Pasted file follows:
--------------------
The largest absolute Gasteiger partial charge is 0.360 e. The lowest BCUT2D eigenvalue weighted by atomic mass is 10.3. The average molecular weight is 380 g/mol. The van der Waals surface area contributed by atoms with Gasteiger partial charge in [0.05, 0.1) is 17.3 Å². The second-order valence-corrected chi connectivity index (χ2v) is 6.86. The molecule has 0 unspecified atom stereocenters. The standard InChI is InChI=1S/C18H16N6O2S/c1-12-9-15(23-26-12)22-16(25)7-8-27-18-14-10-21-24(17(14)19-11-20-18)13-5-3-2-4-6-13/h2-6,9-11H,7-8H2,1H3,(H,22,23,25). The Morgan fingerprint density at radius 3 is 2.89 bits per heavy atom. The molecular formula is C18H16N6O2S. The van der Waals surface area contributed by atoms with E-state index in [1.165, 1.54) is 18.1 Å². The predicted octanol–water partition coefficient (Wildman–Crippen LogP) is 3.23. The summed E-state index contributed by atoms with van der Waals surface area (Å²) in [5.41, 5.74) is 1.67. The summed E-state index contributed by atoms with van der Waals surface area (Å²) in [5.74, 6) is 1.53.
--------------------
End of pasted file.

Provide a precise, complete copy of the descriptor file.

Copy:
The largest absolute Gasteiger partial charge is 0.360 e. The lowest BCUT2D eigenvalue weighted by atomic mass is 10.3. The average molecular weight is 380 g/mol. The van der Waals surface area contributed by atoms with Gasteiger partial charge in [0.05, 0.1) is 17.3 Å². The second-order valence-corrected chi connectivity index (χ2v) is 6.86. The molecule has 0 unspecified atom stereocenters. The standard InChI is InChI=1S/C18H16N6O2S/c1-12-9-15(23-26-12)22-16(25)7-8-27-18-14-10-21-24(17(14)19-11-20-18)13-5-3-2-4-6-13/h2-6,9-11H,7-8H2,1H3,(H,22,23,25). The Morgan fingerprint density at radius 3 is 2.89 bits per heavy atom. The molecular formula is C18H16N6O2S. The van der Waals surface area contributed by atoms with E-state index in [1.165, 1.54) is 18.1 Å². The predicted octanol–water partition coefficient (Wildman–Crippen LogP) is 3.23. The summed E-state index contributed by atoms with van der Waals surface area (Å²) in [5.41, 5.74) is 1.67. The summed E-state index contributed by atoms with van der Waals surface area (Å²) in [5.74, 6) is 1.53.